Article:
Attracting and nurturing the next generation
by Meryem Abbad Andaloussi
Supervisors: Stéphane BORDAS and Andreas HUSCH
Severe brain cancers, in particular glioblastoma, have a 50% fatality rate within 15-18 months and a 5-years survival of 5%. Since 2005, the only standard of care is maximal resection surgery and concomitant radio-chemotherapy. A new research area has developed, which consists in modelling the actual biophysical processes taking place within a cancerous tumour and its surrounding. This research direction is at the crossroads between clinics, mechanics, biology and computer science. Researchers develop mathematical models which they have to tailor to the patient at hand. Setting up these models has remained challenging and costly, because no generic abstraction has emerged as capable of reproducing the specific behaviour of the general patient. What is more, a (large) number of parameters is required for those models to be practically useful, yet, limited measurement modalities have been available to identify the value of those parameters, which also evolve depending on age, medication and pathologies. For those reasons, existing modelling paradigms cannot be translated from one set of patients to another, and, thus, are severely limited in terms of their practical use. Today, a dynamic young biomechanics researcher proposes to work with two world-leading teams at the interface between the clinic (in four countries and two continents), computer science, data science and computational sciences as well as biomechanics. The team has established close collaboration with the neurosurgical department and will develop image-informed mathematical modelling based on: deep-learning image segmentation and real-time simulation, multi-scale biophysical modelling of tumour growth with uncertainty quantification, inverse modelling and error control.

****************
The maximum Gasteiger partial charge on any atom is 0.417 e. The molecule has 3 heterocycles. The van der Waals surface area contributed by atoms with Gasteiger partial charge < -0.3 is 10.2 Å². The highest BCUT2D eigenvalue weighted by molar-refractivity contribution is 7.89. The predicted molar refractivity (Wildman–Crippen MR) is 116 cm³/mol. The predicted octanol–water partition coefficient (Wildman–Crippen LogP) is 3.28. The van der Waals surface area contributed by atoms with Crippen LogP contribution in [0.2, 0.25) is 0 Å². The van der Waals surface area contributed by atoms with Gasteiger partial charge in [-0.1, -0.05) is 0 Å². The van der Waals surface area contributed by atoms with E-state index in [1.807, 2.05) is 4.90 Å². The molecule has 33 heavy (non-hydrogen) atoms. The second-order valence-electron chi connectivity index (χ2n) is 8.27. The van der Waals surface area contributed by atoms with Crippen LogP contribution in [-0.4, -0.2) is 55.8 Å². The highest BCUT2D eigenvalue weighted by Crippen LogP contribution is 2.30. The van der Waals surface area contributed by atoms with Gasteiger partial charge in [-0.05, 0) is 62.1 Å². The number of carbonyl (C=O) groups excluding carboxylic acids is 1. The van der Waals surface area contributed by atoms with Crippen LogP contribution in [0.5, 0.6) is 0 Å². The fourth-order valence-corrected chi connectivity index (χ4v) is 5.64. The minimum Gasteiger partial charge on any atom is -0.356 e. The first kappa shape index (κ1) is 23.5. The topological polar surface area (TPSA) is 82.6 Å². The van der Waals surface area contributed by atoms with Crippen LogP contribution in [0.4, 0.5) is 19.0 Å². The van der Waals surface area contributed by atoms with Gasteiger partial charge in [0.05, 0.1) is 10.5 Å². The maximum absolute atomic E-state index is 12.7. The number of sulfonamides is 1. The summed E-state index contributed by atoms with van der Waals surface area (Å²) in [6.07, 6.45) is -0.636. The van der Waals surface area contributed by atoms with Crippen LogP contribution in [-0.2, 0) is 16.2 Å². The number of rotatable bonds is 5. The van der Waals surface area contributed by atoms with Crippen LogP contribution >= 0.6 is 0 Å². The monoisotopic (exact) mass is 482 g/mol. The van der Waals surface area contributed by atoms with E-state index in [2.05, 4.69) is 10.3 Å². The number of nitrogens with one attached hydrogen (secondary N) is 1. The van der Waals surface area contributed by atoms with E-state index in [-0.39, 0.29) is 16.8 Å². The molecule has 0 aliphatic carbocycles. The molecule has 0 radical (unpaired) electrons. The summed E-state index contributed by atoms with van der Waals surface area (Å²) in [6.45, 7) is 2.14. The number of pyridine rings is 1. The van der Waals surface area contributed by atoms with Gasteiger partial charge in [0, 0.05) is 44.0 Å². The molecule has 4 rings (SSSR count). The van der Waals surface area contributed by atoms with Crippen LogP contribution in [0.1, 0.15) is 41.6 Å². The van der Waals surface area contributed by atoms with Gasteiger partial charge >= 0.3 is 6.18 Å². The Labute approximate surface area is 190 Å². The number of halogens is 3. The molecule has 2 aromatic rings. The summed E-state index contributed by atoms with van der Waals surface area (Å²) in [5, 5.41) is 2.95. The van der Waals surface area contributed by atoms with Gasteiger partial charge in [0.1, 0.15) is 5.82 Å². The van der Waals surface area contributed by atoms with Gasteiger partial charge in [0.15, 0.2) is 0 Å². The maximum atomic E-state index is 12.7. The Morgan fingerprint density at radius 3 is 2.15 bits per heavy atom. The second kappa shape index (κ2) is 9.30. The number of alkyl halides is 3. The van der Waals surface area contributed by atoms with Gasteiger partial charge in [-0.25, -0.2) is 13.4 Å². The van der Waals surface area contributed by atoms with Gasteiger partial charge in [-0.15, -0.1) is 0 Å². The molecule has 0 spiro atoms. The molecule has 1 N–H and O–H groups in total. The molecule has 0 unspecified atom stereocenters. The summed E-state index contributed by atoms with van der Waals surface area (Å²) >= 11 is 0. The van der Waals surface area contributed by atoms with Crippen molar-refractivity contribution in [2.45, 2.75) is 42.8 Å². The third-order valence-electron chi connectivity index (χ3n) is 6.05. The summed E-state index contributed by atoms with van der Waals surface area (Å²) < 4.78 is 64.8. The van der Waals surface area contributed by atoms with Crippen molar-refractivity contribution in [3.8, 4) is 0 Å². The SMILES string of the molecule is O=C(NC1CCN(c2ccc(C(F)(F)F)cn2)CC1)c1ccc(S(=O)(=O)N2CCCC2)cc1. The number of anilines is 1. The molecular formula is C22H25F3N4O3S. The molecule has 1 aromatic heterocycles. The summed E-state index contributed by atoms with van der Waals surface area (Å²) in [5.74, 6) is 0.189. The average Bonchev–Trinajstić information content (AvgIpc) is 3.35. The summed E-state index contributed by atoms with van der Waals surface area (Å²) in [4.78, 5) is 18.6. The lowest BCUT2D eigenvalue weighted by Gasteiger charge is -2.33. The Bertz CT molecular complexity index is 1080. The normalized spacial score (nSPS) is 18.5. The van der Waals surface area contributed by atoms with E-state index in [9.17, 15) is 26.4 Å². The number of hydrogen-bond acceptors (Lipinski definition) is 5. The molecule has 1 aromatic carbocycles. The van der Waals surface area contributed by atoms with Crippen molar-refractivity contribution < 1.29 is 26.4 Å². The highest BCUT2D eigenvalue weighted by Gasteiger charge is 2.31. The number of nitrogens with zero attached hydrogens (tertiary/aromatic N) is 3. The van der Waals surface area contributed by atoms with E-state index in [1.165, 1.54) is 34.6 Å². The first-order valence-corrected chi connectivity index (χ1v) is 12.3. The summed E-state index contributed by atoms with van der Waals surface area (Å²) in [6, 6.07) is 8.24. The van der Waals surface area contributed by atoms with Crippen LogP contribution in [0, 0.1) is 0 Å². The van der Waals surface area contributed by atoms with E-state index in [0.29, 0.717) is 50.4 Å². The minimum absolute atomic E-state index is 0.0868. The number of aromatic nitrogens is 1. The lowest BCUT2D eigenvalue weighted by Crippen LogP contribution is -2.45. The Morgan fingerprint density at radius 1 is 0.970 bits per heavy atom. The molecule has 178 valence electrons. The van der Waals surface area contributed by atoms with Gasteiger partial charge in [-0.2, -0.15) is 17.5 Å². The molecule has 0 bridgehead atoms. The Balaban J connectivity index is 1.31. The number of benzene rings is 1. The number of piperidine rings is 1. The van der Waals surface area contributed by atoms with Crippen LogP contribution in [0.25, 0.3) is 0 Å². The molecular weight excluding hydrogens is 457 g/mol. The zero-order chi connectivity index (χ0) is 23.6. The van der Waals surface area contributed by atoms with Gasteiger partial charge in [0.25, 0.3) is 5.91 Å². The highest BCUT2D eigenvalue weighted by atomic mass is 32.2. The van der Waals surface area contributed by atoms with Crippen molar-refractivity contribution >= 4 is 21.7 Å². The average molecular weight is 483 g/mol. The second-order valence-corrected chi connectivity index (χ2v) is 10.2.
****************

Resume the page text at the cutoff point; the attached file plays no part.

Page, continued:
The main deliverable will be the first stochastic, adaptive and error controlled open-source, open-data, open-protocol modelling and simulation approach to personalised brain cancer treatment, demonstrated in the case of meningioma. The adaptation of models to an individual patient’s morphology incorporating medical imaging data and the transportability of this modelling paradigm is our main aim. This transportability will be achieved by cross-validating models using data obtained independently of the patient set used to train the models.
Meryem ABBAD ANDALOUSSILCSBDoctoral researcher
by Mirela Puleva
Supervisors: Alexandre TKATCHENKO and Alexander SKUPIN
Computational modelling of drug-protein binding is of vital importance in the modern drug discovery pipeline as it mitigates the cost, time, and resources required to screen novel candidates for biological targets, genetic studies, and gene technology. The challenge in these investigations is two-fold: (1) even slight inaccuracies of 1 kcal/mol in the prediction of energetics in biological systems can lead to erroneous conclusions, (2) the large size of drug-protein systems means that the use of highly accurate quantum-mechanical (QM) methods is not viable. Hence, it is a grand challenge to develop efficient biomolecular force fields that can achieve and exceed stringent accuracy requirements while being efficient enough for modeling drug-protein binding in atomistic detail.